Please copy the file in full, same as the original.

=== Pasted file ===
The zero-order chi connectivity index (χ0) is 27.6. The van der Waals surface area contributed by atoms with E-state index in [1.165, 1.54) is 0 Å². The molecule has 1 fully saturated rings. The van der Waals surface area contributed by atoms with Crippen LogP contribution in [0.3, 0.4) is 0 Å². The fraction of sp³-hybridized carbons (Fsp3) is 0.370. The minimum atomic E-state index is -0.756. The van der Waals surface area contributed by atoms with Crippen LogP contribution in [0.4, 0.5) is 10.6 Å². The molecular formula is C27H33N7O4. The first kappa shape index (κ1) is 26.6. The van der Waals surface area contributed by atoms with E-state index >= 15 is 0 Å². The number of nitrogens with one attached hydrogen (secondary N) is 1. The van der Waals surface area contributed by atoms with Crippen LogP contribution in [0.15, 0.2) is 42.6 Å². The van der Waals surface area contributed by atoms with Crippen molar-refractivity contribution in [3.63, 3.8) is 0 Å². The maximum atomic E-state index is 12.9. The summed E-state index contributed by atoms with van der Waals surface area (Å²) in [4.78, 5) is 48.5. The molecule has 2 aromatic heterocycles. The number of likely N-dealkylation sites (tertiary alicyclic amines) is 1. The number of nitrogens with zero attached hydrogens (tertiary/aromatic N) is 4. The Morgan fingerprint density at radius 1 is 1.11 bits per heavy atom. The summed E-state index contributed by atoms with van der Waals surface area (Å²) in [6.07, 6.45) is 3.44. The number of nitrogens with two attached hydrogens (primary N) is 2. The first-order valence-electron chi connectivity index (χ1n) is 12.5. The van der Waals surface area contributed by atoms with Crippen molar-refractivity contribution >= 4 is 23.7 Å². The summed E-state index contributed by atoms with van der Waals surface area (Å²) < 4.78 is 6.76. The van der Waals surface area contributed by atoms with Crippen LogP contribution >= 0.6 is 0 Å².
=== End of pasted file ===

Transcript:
The zero-order chi connectivity index (χ0) is 27.6. The van der Waals surface area contributed by atoms with E-state index in [1.165, 1.54) is 0 Å². The molecule has 1 fully saturated rings. The van der Waals surface area contributed by atoms with Crippen LogP contribution in [0.3, 0.4) is 0 Å². The fraction of sp³-hybridized carbons (Fsp3) is 0.370. The minimum atomic E-state index is -0.756. The van der Waals surface area contributed by atoms with Crippen LogP contribution in [0.4, 0.5) is 10.6 Å². The molecular formula is C27H33N7O4. The first kappa shape index (κ1) is 26.6. The van der Waals surface area contributed by atoms with E-state index >= 15 is 0 Å². The number of nitrogens with one attached hydrogen (secondary N) is 1. The van der Waals surface area contributed by atoms with Crippen LogP contribution in [0.15, 0.2) is 42.6 Å². The van der Waals surface area contributed by atoms with Crippen molar-refractivity contribution in [3.63, 3.8) is 0 Å². The maximum atomic E-state index is 12.9. The summed E-state index contributed by atoms with van der Waals surface area (Å²) in [4.78, 5) is 48.5. The molecule has 2 aromatic heterocycles. The number of likely N-dealkylation sites (tertiary alicyclic amines) is 1. The number of nitrogens with zero attached hydrogens (tertiary/aromatic N) is 4. The Morgan fingerprint density at radius 1 is 1.11 bits per heavy atom. The summed E-state index contributed by atoms with van der Waals surface area (Å²) in [6.07, 6.45) is 3.44. The number of nitrogens with two attached hydrogens (primary N) is 2. The first-order valence-electron chi connectivity index (χ1n) is 12.5. The van der Waals surface area contributed by atoms with Crippen molar-refractivity contribution >= 4 is 23.7 Å². The summed E-state index contributed by atoms with van der Waals surface area (Å²) < 4.78 is 6.76. The van der Waals surface area contributed by atoms with Crippen LogP contribution >= 0.6 is 0 Å².